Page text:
Pods are very convenient, and great if you’re prone to over-using detergent as they are pre-measured. However, they are usually a more expensive option and are often packaged in plastic PET containers that drive up the carbon footprint of the product overall. Pods sold in a PET container have about twice the global warming potential compared to pods sold in a flexible pouch. The best packaging option is cardboard, which is what Dropps Laundry Detergent Pods are packaged in. Seventh Generation Laundry Detergent Packs are another great option, though they’re more expensive.
Detergent tablets are conveniently portioned like pods are, which we love. Our favorite tablets are from Blueland, an awesome company that is working to cut down on single-use plastic. Seventh Generation recently came out with a line of zero plastic cleaning solutions that includes laundry detergent tablets. We were really excited about these, but unfortunately, they’ve received bad reviews across the board. Hopefully Seventh Generation modifies the formula in the face of all of the negative feedback, but until then, we don’t recommend these detergent tablets.
Detergent sheets are a new liquid-less option that seems really promising. This new type of detergent has its ingredients packed into a sheet that dissolves in water. It is super light to ship, requiring less fuel. Since they’re liquid-less, they use less water and usually no plastic packaging. Tru Earth reports that the light weight design of their detergent sheets reduces transportation fuel consumption and carbon emissions by 94% compared to the leading liquid and powder detergents. They estimate that if everyone switched to their detergent sheets, annually we would eliminate one billion plastic jugs and save the fuel equivalent of taking 27 million cars off the road for a day.
Soap nuts are dried soap berries used in lieu of detergent. They are a great option from an environmental standpoint, but have received mixed reviews on their ability to remove stains. If you try them, let us know what you think! The most popular option on the market is from Eco Nuts.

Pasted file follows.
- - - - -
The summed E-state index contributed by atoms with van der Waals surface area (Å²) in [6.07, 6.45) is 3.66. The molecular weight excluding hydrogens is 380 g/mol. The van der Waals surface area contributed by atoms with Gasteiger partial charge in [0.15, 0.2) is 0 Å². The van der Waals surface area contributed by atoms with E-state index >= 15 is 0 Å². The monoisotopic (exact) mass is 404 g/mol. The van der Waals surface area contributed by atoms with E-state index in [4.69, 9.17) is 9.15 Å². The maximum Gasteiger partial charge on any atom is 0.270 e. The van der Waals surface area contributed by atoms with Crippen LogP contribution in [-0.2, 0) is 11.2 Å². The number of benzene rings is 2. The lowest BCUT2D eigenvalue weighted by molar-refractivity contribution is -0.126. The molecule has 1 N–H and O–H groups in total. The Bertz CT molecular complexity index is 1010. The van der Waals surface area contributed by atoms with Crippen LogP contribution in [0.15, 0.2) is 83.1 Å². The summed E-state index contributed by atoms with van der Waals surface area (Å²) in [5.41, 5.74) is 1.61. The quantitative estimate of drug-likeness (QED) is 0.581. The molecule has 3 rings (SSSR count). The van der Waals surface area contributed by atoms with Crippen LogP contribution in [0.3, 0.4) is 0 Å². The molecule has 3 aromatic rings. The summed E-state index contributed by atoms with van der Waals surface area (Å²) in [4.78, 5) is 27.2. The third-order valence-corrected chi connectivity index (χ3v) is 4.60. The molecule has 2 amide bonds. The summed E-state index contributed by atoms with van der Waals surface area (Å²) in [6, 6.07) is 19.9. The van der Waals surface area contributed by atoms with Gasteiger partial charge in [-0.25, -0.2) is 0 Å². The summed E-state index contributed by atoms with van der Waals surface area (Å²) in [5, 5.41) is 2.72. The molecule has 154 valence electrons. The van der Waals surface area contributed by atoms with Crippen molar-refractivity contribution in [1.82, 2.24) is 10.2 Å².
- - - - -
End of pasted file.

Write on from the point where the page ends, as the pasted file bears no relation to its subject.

We know this is a lot of information, and some of the small brands can be hard to find at your local grocery store or Target. Below, we’ve listed some tips for identifying the best options on the fly. Beyond choosing a detergent free from nasty chemicals, there are decisions you can make at every step of the laundering process to lower your impact. Check out our tips and leave comments if you have any other go-to practices!
Avoid lofty claims such as “odor blaster” or “white reviver”. In general, claims like these usually mean the product is packed with nasty chemicals that harm our health and the health of our marine ecosystem.
Look for the EPA Safer Choice label. This program ensures that the chemicals in a product meet standards for human and environmental health and toxicity. The Safer Choice label indicates that a product is safer for you, your family, your pets, workers’ health, fish, and the environment. The EPA also tests the quality of these products to ensure that they perform as well as conventional products. You can search their site by product here.
Look for detergents made with plant-based ingredients. Harsh chemicals are hard on fabric fibers and will wear them down more quickly than plant-based alternatives.
Only about 30% of laundry detergent bottles end up being recycled in America. Look for paper, cardboard, or recycled plastic packaging to help drive down plastic landfill waste and ocean pollution.
Clean the lint screen in your dryer frequently to encourage efficient air flow.
Line dry your clothing whenever possible. Outdoor line drying is best if you have that option, as it brightens whites and releases wrinkles and odors.
Wash your clothes in cold water to save energy, especially if you don’t have a high-efficiency washer. If you do have a high efficiency washer, the energy savings of washing on cold won’t be very significant.
Invest in an ENERGY STAR washing machine and dryer if you’re able to do so. ENERGY STAR reports that their washers use about 25% less energy and 33% less water than conventional washers. ENERGY STAR dryers use up to 60% less energy than conventional dryers. It is reported that “if every clothes washer purchased in the U.S. was ENERGY STAR certified, we could save more than $3.3 billion each year and prevent more than 19 billion pounds of annual greenhouse gas emissions, equal to the emissions from more than 1.8 million vehicles.” We’re sold.